and is smaller than any other value; furthermore, nothing else is a multiple
of zero, so it is the only candidate. The return when no arguments are
supplied is 1, to ensure that lcm is transitive.\n"""
this = 1
for other in others:
if not other: return other # in case it's an object whose class views it as zero
c = gcd(this, other) # > 0, as other != 0.
this = other * this / c
# this's sign is currently the product of the signs of the arguments.
if this < 0: return -this
return this
theorem = """Any rational whose square is an integer is, itself, an integer.
As a special case, this tells us that the square root of 2 is irrational.
Proof:
Suppose, for positive integers p, q, that the square of p/q is an integer, n.
Thus p.p = q.q.n and n is positive. There are positive integers m, r for
which m.r.r = n and m has no perfect square as a factor, yielding p.p =
(q.r).(q.r).m.
Expressing p, q.r and m in terms of their prime factors we now find that every
prime factor of m has odd multiplicity as a factor of p.p, all of whose
factors have even multiplicity; thus m cannot have any prime factors, so m is
1 and p = q.r has q as a factor so p/q = r is a positive integer. """
_early_primes = (2, 3, 5, 7, 11, 13, 17, 19, 23, 29)
def factorsum(N):
"""Returns the sum of the proper factors of N.
Thus N is perfect precisely if N == factorsum(N).
"""
# Find (upper bound on) highest proper factor of N:
for p in _early_primes:
i, r = divmod(N, p)
if r == 0: break
S = 0 # sum proper factors:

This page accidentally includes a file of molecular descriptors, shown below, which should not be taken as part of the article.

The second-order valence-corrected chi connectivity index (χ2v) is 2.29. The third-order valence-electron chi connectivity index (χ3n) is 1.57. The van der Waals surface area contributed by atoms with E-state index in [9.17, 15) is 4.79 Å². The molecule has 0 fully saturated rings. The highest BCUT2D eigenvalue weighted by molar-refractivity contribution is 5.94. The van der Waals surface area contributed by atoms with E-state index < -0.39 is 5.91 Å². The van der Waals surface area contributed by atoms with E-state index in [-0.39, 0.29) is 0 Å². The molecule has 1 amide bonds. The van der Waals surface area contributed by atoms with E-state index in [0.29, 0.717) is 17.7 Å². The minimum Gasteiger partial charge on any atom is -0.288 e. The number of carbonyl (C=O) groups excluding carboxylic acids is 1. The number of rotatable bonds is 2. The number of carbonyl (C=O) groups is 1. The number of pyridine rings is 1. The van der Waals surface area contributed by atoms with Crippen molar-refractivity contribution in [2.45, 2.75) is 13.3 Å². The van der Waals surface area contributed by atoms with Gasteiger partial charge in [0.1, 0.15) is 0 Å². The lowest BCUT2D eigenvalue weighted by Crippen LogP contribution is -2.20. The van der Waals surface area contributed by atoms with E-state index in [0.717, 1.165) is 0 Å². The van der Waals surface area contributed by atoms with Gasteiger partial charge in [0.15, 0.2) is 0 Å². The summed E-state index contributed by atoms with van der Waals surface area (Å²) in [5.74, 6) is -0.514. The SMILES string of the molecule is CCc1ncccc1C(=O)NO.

while i > 0:
if N % i == 0:
S += i
i -= 1
return S
def perfect():
"""Returns an iterator over the perfect numbers.
All known perfect numbers are 2**n * (2**(1+n) -1) for some positive natural
n (for which the second factor, 2**(1+n) -1, is prime), so iterating over
these (which is *much* quicker, even pausing to check primality of the
second factor) shall (probably) yield the same result. The iterator yielded
by this implementation checks for other perfect numbers and prints a message
if it ever finds one.\n"""
i = 1
while True:
# functionally, call factorsum(i): but abort if > i.
for p in _early_primes:
j, r = divmod(i, p)
if r == 0: break
S = 0
while j > 0 and S <= i:
if i % j == 0: S += j
j -= 1
if i == S: # iff i == factorsum(i)
yield i
# Check to see if i fits the usual pattern:
n = 0 # max power of two that is a factor of i.
while not (i & (1L << n)): n += 1
if (i >> n) != ((1L << (1+n)) -1):
print 'Unusually perfect', hex(i), n, hex(i >> (n-1))
i += 1
def Collatz(n):
"""Iterator for the Collatz conjecture's sequence for n.
It is conjectured that, whatever positive integer n you give to this
function, the resulting sequence shall ultimately terminate (by yielding 1).
It is known (by experiment) that the conjecture is good up to n = 10 * 2**58
(and, hence, also good for any n which is just a power of 2 times some
positive integer less than this limit).
The function iterated is, with Z+ = {positive integers}, the union of (: n
← 2.n :Z+) and (: 6.j+4 ←2.j+1 :Z+). The conjecture effectively
says that its transitive closure subsumes ({1}:|Z+).\n"""
yield n
while n != 1:
if n % 2: n = 3 * n + 1
else: n = n / 2
yield n
raise StopIteration
def sqrt(val):
"""Returns the highest natural whose square does not exceed val"""
if val < 0: # Every natural's square exceeds val.
raise ValueError('Negative value has no square root', val)
v, bit = val, 0
while v:
v >>= 2
bit += 1
bb = 1 << (2 * bit)
while bit:
bb >>= 2
up = (v << bit) + bb
bit -= 1
if up <= val:
v |= 1 << bit
val -= up
return v
# and now for something python-2.2-specific:
class Naturals (list):
class Suc (dict):
def __init__(self, bok=None):
self.clear()
if bok is not None:
self.update(bok)
self[bok] = self
def suc(self): return self.__class__(self)
Suc.__hash__ = Suc.__len__
def __init__(self, zero=Suc()): self[:] = [zero]
del Suc
__upget = list.__getitem__
def __getitem__(self, ind):
while ind >= len(self): self.append(self[-1].suc())
return self.__upget(ind)
naturals = Naturals()
del Naturals
# NB: len(str(naturals[1+n])) = 13 * 3**n -2